While the lack-lustre stage theatre scene in India tries to rise from the ashes of mediocrity, the audience and practitioners at major venues throng to showcase lifestyle more than love for the art.
India has produced numerous actors and theatre art practitioners in the past who have enriched the legacy of acting, storytelling and audio-visual art over a century. Street plays used to be a political language and every state in India excelled in its quintessential form of stage plays; whether its Jatrapala (a Bengali form of open-air stage play) in West Bengal or Tamasha (a Marathi form of road shows) in Maharashtra.
However, the present scene of art connoisseurs seems to be more interested in the canteen food and the fashion statement they make while they go to the theatre in India. “They don’t go to the Prithvi Theatre for good plays anymore, it’s the canteen that draws more crowds nowadays,” said Saif Hyder Hasan, a playwright and an independent theatre practitioner based in Mumbai.
In Kolkata, plays combining social commentaries and political anecdotes are allegedly seeing a depreciation as well. Manish Mitra, a theatre director and a playwright based in Kolkata whose plays have travelled nationally as well as internationally said, “Theatre in big cities of India is dead, and it has nothing to do with lifestyle. The demand of the time is only Organic Theatre. We are pursuing this new Philosophy and we call it Organic Theatre, knowing well that it is a misnomer. Every theatre practice should be organic.”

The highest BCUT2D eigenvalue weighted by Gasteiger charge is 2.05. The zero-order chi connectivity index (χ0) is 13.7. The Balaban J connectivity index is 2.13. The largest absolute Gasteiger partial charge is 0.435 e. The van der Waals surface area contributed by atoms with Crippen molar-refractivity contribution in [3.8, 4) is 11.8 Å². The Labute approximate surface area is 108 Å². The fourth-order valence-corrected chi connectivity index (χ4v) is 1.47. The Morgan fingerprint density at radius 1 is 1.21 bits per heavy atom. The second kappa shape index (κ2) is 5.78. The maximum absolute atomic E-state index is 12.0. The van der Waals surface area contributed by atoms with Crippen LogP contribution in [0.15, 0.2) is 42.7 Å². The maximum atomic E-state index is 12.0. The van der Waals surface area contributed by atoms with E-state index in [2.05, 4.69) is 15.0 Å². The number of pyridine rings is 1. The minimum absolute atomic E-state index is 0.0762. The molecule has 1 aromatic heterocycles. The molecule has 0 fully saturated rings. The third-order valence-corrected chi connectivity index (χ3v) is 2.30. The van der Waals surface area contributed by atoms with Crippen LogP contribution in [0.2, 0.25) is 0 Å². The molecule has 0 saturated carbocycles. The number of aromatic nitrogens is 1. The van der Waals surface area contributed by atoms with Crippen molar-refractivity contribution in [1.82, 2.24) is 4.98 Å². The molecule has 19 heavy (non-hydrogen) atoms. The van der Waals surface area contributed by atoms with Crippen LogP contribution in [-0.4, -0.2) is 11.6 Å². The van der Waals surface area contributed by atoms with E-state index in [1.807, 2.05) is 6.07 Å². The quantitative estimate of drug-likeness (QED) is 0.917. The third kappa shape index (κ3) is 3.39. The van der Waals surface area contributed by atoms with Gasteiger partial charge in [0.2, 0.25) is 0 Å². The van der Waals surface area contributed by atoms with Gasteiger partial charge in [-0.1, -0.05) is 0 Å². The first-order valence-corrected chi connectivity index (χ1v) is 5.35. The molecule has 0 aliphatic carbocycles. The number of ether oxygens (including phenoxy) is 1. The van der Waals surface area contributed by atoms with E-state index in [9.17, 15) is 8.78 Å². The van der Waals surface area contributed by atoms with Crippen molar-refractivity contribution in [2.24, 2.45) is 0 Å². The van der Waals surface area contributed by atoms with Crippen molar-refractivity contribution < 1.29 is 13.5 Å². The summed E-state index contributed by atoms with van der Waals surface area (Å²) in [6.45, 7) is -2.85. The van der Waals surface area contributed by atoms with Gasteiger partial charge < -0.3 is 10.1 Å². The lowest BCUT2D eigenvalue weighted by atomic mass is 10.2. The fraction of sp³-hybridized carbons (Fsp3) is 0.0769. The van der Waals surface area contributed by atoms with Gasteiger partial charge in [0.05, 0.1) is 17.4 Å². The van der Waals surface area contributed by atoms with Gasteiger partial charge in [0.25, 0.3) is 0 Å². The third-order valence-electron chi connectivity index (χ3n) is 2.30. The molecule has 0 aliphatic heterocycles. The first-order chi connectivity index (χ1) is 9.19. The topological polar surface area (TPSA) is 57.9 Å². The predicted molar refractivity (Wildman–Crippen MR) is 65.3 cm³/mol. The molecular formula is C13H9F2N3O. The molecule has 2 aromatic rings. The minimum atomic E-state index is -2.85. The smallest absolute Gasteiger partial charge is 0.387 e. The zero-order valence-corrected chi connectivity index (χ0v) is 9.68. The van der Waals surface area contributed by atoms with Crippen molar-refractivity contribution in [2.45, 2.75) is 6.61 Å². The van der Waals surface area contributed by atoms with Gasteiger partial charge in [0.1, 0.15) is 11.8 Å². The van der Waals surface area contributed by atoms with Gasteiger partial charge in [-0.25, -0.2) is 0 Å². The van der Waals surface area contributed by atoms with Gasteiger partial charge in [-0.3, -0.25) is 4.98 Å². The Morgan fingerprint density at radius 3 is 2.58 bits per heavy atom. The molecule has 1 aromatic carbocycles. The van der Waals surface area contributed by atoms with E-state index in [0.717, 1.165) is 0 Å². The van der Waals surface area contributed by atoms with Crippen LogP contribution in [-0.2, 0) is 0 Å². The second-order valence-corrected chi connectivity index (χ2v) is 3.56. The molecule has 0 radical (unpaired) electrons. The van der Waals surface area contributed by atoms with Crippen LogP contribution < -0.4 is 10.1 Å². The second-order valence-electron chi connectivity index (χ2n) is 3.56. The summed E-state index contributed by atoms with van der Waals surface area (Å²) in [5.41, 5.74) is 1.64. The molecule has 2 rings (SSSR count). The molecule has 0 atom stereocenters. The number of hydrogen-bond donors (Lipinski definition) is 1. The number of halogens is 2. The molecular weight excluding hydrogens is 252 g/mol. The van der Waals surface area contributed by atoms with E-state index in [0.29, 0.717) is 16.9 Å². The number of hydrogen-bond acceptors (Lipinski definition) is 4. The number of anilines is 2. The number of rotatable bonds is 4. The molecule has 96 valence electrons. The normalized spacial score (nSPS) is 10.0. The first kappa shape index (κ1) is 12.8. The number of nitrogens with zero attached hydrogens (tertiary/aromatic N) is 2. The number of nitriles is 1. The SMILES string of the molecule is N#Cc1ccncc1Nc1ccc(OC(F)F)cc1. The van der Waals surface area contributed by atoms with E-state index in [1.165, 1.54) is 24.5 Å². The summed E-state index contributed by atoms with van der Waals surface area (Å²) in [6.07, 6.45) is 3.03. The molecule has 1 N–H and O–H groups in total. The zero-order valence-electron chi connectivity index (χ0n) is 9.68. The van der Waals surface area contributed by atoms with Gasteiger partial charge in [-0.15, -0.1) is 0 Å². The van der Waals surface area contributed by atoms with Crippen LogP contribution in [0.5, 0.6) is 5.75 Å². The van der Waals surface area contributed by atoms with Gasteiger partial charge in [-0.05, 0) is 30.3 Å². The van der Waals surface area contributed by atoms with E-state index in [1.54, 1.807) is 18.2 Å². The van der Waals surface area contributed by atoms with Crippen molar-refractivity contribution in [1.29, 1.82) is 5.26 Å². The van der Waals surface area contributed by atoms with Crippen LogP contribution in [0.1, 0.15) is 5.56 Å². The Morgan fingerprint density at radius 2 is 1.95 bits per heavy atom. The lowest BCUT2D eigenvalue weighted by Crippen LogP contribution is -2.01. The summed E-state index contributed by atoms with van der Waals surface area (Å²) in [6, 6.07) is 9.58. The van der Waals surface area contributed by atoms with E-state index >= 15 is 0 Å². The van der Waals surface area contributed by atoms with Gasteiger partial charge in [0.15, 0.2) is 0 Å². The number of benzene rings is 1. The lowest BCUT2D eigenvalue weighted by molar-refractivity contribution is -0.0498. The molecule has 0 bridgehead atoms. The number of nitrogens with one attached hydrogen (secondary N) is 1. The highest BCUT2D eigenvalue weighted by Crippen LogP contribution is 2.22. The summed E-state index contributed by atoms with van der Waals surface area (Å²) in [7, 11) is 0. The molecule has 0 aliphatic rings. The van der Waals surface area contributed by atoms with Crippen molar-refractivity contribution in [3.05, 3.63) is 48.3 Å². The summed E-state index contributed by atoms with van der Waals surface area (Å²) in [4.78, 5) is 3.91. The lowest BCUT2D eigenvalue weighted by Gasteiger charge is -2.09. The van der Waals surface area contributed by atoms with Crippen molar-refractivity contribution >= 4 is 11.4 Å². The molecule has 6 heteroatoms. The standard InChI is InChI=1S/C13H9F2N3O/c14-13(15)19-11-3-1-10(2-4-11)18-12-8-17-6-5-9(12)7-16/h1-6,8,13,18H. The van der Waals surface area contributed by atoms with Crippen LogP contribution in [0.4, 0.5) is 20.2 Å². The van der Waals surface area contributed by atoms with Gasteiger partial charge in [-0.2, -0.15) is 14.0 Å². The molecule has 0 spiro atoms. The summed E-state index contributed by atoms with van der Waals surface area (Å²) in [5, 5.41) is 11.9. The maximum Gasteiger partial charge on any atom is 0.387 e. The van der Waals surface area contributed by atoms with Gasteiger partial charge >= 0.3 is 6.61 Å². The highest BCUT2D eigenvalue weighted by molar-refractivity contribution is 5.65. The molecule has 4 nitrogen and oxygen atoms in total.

Theatre in metros
Although it will be harsh on the regional theatre scene of the country especially in various districts and semi-urban locales, the metropolitan cities such as Mumbai, Kolkata or New Delhi have now become a hub for outlandish lifestyle expression than observing the art form.
Prithvi theatre is known for the legacy of acting stalwarts. Still considered as the mecca of theatre lovers and practitioners in India, the presence of the new age audience has unknowingly posed rhetorical questions on the intention.
Whether the art requires sponsors and whether the glamour has a potential to attract funds for this ailing art is a different contention as well. However, finding a balance between organic theatres and adding a layer of chic glamour at least to grab the right set of eyeballs is getting difficult in the metros.
“The plastic layers of the urban consumerism are now extending the boundaries of the global market to the remotest villages of the country. It is time to rejuvenate theatre practice with a gush of fresh oxygen, it is time to focus more on the ethnic roots and get connected. Even in this age of niche marketing, such a minority practice can never be a lifestyle,” added Mitra.
Joyraj Bhattacharya, a young actor and a theatre practitioner who has vehemently been an active part of alternate voices in the theatre art industry in eastern India said, “I do not see any theatre is happening actually. In metros, people are busy exploring their newly bought smartphones.”